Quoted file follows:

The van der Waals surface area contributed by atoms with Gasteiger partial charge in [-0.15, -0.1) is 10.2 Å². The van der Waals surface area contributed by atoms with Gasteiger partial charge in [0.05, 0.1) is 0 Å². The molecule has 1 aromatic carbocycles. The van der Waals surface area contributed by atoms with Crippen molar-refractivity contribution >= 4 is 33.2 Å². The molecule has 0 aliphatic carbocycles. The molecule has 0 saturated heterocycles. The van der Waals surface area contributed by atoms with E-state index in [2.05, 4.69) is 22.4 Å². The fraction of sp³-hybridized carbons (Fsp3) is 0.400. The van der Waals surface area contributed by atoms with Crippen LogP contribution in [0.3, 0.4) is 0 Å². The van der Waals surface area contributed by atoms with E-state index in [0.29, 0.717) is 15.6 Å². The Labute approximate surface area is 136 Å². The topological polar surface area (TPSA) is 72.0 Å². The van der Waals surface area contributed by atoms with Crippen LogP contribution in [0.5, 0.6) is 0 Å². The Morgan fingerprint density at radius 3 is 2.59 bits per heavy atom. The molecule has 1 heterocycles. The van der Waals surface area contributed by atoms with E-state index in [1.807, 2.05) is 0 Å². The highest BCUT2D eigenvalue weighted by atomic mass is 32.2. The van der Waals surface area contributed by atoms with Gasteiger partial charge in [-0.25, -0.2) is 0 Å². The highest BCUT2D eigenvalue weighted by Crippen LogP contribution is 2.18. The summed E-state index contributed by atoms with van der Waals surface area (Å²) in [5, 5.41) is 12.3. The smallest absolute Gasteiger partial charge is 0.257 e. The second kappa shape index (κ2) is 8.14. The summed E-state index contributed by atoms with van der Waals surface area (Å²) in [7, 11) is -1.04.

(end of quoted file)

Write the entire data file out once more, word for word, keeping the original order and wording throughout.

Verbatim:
The van der Waals surface area contributed by atoms with Gasteiger partial charge in [-0.15, -0.1) is 10.2 Å². The van der Waals surface area contributed by atoms with Gasteiger partial charge in [0.05, 0.1) is 0 Å². The molecule has 1 aromatic carbocycles. The van der Waals surface area contributed by atoms with Crippen molar-refractivity contribution >= 4 is 33.2 Å². The molecule has 0 aliphatic carbocycles. The molecule has 0 saturated heterocycles. The van der Waals surface area contributed by atoms with E-state index in [2.05, 4.69) is 22.4 Å². The fraction of sp³-hybridized carbons (Fsp3) is 0.400. The van der Waals surface area contributed by atoms with Crippen LogP contribution in [0.3, 0.4) is 0 Å². The van der Waals surface area contributed by atoms with E-state index in [0.29, 0.717) is 15.6 Å². The Labute approximate surface area is 136 Å². The topological polar surface area (TPSA) is 72.0 Å². The van der Waals surface area contributed by atoms with Crippen LogP contribution in [0.5, 0.6) is 0 Å². The Morgan fingerprint density at radius 3 is 2.59 bits per heavy atom. The molecule has 1 heterocycles. The van der Waals surface area contributed by atoms with E-state index in [1.807, 2.05) is 0 Å². The highest BCUT2D eigenvalue weighted by atomic mass is 32.2. The van der Waals surface area contributed by atoms with Gasteiger partial charge in [-0.25, -0.2) is 0 Å². The highest BCUT2D eigenvalue weighted by Crippen LogP contribution is 2.18. The summed E-state index contributed by atoms with van der Waals surface area (Å²) in [5, 5.41) is 12.3. The smallest absolute Gasteiger partial charge is 0.257 e. The second kappa shape index (κ2) is 8.14. The summed E-state index contributed by atoms with van der Waals surface area (Å²) in [7, 11) is -1.04.